Wednesday, 22 May 2013

Enthusiasm For Biologics

I found a research paper called Patient experiences, attitudes and expectations towards receiving information about anti-TNF medication – “It could give me two heads and I’d still try it!”   The research that went into this paper centers on patient experiences, attitudes and expectations about the information they receive before they start anti-TNF therapy. As soon as I saw the comment I loved it.  It made me think of my pre-TNF self.

                       Fatigue in RA
                                                   ACR/AHRP Annual Meeting 2012     

This was my experience making the decision about biologic drugs:
Six years ago I was managing to work full time and that was about all I could do.  When I came home from work I was too tired to do much more than lie on the couch and stare into space.  

I did manage to keep looking for information online and I read the results of the Premier Trial and others that were similar with great interest.  Among the articles I read, the conclusions that stuck with me, were those that said anti-TNF drugs improved disease activity and physical function.  What appealed to me most was that biologic drugs were said to give an increased sense of well-being, better physical function, and to decrease erosions and joint damage.

                              Sense of Well-being

After reading these conclusions it seemed to me that life could improve with more aggressive treatment. Next I had to convince my doctor that this was necessary. With physical symptoms of fatigue and inability to expend energy my life was limited.

It took a few appointments to do this, which in RA terms translates to more than a year.  I had to "fail" on another DMARD so that the insurance company would be satisfied. If it had worked it would have been great but it didn't.

I really wanted to be taking something that would give me a better quality of life than I had at the time.  Over the course of Rheumatoid Disease I had tried almost every DMARD and most made no difference to my RA.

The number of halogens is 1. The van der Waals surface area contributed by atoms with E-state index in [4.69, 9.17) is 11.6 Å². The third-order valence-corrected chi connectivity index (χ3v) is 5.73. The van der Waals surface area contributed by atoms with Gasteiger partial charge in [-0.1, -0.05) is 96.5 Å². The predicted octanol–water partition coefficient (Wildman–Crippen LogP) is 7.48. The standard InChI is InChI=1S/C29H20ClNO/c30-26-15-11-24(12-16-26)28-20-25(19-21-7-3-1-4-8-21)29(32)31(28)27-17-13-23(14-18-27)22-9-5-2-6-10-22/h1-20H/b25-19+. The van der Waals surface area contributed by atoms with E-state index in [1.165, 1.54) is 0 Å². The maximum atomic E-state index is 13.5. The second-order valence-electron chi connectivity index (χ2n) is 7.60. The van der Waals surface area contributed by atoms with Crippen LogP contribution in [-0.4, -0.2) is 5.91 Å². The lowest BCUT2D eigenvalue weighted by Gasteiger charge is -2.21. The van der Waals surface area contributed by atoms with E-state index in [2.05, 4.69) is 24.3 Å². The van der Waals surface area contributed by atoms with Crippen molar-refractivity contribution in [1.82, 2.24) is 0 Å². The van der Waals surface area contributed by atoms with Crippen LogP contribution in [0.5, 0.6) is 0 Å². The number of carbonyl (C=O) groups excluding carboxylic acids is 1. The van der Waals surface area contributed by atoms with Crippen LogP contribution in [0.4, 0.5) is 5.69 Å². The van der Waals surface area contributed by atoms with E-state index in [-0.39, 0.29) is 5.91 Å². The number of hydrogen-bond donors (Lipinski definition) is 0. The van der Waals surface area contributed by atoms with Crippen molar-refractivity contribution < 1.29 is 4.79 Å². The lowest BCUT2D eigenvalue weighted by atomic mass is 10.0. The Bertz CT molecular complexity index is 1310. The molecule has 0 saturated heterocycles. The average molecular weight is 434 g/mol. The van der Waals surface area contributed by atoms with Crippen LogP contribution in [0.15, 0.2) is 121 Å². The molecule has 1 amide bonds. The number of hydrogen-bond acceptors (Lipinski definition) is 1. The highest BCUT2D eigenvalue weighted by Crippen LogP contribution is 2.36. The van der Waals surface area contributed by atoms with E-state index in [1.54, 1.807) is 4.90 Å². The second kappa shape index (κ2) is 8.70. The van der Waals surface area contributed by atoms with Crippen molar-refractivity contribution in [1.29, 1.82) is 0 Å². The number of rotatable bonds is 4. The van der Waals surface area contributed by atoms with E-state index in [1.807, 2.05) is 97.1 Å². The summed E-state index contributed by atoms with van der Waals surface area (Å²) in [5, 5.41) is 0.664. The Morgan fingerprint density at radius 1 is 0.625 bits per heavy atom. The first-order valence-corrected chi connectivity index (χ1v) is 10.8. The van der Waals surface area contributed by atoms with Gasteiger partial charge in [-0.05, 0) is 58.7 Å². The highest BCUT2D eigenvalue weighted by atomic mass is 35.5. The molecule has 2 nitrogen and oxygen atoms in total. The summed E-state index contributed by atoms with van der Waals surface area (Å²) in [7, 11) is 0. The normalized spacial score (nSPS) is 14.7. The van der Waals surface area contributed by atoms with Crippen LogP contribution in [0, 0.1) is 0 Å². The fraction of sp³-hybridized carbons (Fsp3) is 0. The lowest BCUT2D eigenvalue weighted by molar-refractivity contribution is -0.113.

The study mentioned above was qualitative and the conclusions that were reached came from analyzing data and comments from focus groups. The people who participated made comments that made sense to me.  The study about patient's perceptions that talked about a sense of well-being was also qualitative, so that information came from patients as well.

Well-being is not something that is asked about in the Rapid 5 and HRQL (Health Related Quality of Life)  measurements.

Here's a quote from a rheumatologist on this topic: 
"In recent years we have been discussing the need for a broader approach to treatment--such as in addition to measuring disease activity, measuring structural changes and functional impairment--which may help physicians and patients mitigate further irreversible effects of the disease." said Dr Edward Keystone, Professor of Medicine, University of Toronto, Canada.


  1. I think more onus should be put on the quality of life when the rheumies do these scores. Mine always asks me for a pain level score and how my energy is (what energy is my reply there). But they don't ever ask how have you felt about your life in general this month, what have you been able to do on a daily basis and what do you feel you've missed out on doing. I think these things would give our doctors a much wider appreciation of what we're dealing with.

  2. I've got some of the same issues. Every time I see my rheumatologist I fill out a form for assessment. I've been doing this for years, and I realized that the measures of abilities and health related quality of life are not very subtle. I would have to deteriorate dramatically to make the score change, so while it seems that I am very stable, that is not necessarily true.
    One way to measure would be to ask "What can other people your age do that you are not able to do?"